Irina Paperno, Professor

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Affiliated with Department of History

M.A. (Russian language and literature) Tartu University.
M.A. (Psychology) Stanford University.
Ph.D. (Slavic languages and literatures) Stanford University.

Teaching: Nineteenth- and twentieth-century Russian literature. Russian and European intellectual and cultural history. The European Novel. Literary/cultural theories. Discourse analysis and analysis of text.

Research interests: Narrative and consciousness; personal documents (memoirs, diaries, letters); dreams; psychoanalysis and literature; conceptions of the self and subjectivity; history of experience; the novel.

Other interests: Psychology and psychoanalysis.

Current projects: A study of subjectivity and narrative; biography of Leo Tolstoy.

Selected publications:

Books

  • “Who, What am I?” Tolstoy Struggles to Narrate the Self. Ithaca, N.Y.: Cornell University Press, 2014.
  • Stories of the Soviet Experience: Memoirs, Diaries, Dreams. Ithaca, N.Y.: Cornell University Press, 2009.
  • Intimacy and History: The Herzen Family Drama Reconsidered, Russian Literature 61: 1-2 (Special Issue), ed. Irina Paperno, (Amsterdam: Elsevier, 2007). http://www.sciencedirect.com/science/journal/03043479
  • Suicide as a Cultural Institution in Dostoevsky’s Russia. Ithaca, N.Y.: Cornell University Press, 1997. Russian translation: Samoubiistvo kak kul’turnyi institut. Moscow: Novoe literaturnoe obozrenie, 1999; Chinese translation: Jilin: Jilin People’s Publishing House, 2003.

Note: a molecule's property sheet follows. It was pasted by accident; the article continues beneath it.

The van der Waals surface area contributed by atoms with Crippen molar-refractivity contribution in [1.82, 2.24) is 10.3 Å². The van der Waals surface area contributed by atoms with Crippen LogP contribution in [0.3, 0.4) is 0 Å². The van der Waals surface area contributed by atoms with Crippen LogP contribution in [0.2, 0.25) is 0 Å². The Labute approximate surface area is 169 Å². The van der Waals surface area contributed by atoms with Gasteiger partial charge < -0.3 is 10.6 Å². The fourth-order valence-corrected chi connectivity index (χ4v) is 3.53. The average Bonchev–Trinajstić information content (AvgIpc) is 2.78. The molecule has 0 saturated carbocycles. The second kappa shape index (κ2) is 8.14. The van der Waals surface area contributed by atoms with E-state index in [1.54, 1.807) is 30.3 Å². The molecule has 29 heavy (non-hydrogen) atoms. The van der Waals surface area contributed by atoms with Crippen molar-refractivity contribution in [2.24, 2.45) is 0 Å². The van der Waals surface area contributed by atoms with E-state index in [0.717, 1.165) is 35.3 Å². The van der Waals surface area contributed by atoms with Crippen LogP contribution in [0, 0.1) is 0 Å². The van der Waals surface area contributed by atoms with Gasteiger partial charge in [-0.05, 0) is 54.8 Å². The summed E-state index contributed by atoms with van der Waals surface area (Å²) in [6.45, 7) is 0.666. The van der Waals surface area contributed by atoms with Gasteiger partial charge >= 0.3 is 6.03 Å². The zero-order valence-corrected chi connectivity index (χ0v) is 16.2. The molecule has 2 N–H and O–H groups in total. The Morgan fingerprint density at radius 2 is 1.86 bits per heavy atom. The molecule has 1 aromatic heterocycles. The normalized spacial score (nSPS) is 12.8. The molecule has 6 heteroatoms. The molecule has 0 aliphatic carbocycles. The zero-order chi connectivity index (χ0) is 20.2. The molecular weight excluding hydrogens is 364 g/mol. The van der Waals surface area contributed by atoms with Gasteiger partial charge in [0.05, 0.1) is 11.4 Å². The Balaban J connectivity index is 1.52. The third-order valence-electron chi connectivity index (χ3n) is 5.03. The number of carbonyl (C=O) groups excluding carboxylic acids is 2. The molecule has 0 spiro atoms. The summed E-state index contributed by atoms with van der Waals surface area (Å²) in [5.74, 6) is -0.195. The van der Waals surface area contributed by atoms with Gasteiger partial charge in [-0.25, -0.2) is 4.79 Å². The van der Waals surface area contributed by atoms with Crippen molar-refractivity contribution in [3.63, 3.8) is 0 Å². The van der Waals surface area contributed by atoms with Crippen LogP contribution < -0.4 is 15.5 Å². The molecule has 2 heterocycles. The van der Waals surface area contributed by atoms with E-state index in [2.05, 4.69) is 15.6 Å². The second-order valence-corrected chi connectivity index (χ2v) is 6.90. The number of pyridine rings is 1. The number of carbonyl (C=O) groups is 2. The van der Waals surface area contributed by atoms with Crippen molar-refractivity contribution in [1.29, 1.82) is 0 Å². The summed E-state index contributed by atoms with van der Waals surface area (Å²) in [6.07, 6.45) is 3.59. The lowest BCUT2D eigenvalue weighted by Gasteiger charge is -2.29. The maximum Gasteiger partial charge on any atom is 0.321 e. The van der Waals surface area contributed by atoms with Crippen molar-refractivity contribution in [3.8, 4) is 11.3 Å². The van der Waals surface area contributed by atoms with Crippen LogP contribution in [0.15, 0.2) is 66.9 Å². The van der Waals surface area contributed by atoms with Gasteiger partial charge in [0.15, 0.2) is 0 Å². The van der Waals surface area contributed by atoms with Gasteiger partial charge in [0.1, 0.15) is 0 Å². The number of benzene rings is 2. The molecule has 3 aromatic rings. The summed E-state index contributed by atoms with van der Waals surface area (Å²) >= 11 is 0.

• Chernyshevsky and the Age of Realism: A Study in the Semiotics of Behavior. Stanford: Stanford University Press, 1988. Russian translation: Semiotika povedeniia: Nikolai Chernyshevsky -chelovek epokhi realizma. Moscow: Novoe literaturnoe obozrenie, 1996.
  • Creating Life: The Aesthetic Utopia of Russian Modernism, co-edited with Joan Delaney Grossman. Stanford: Stanford University Press, 1994
  • Christianity and the Eastern Slavs: Russian Culture in Modern Times. Co-edited with Irina Paperno. University of California Press, 1994.

Articles

  • “Leo Tolstoy’s Correspondence with Nikolai Strakhov: The Dialogue on Faith,” in Anniversary Essays on Tolstoy, ed. Donna Tussing Orwin (Cambridge: Cambridge University Press, forthcoming in 2010).
  • “Dreams of Terror: Dreams from Stalinist Russia as a Historical Source,” Kritika: Exploration in Russian and Eurasian History, vol. 7, no. 4 (Fall 2006), pp. 793-824.
  • “What Can Be Done with Diaries?” The Russian Review 63: 4 (October 2004).
  • “Personal Accounts of the Soviet Experience,” Kritika: Explorations in Russian and Eurasian History, vol. 3, no. 4 (Fall 2002).
  • “Exhuming the Bodies of Soviet Terror,” Representations 75 (Summer 2001).
  • “Tolstoy’s Diaries: The Inaccessible Self,” in Laura Engelstein and Stephanie Sandler, Self and Story in Russian History (Ithaca: Cornell University Press, 2000). Translated into German: Individualitaetskonzepte in der russischen Kultur, ed. Christa Ebert (Berlin: Berlin Verlag Arno Spitz, 2002). Translated into Russian: Novoe literturnoe obozrenie, 61 (2003).
  • “On the Nature of the Word: Theological Sources of Mandelshtam’s Dialogue with the Symbolists.” In Christianity and the Eastern Slavs. Volume 2, edited by Robert P. Hughes and Irina Paperno (Berkeley: The University of California Press, 1994).
  • “Pushkin v zhizni cheloveka Serebrianogo veka.” In Cultural Mythologies of Russian Modernism: From the Golden Age to the Silver Age, ed. by Boris Gasparov, Robert P. Hughes and Irina Paperno. Berkeley: The University of California Press, 1992. Reprinted in: Sovremennoe amerikanskoe pushkinovedenie. Sbornik statei. St. Petersburg, 1999.
  • “How Nabokov’s Gift Is Made.” In Festschrift in Honor of Joseph Frank. Ed. by Edward J. Brown, Lazar Fleishman, Gregory Freidin and Richard Schupbach. (Stanford: Stanford Slavic Studies, 1992). Translated into Russian: Vladimir Nabokov: Pro et contra, ed. B. Averin, M. Malikova. St. Petersburg: Izdatel’stvo RHGI, 1997.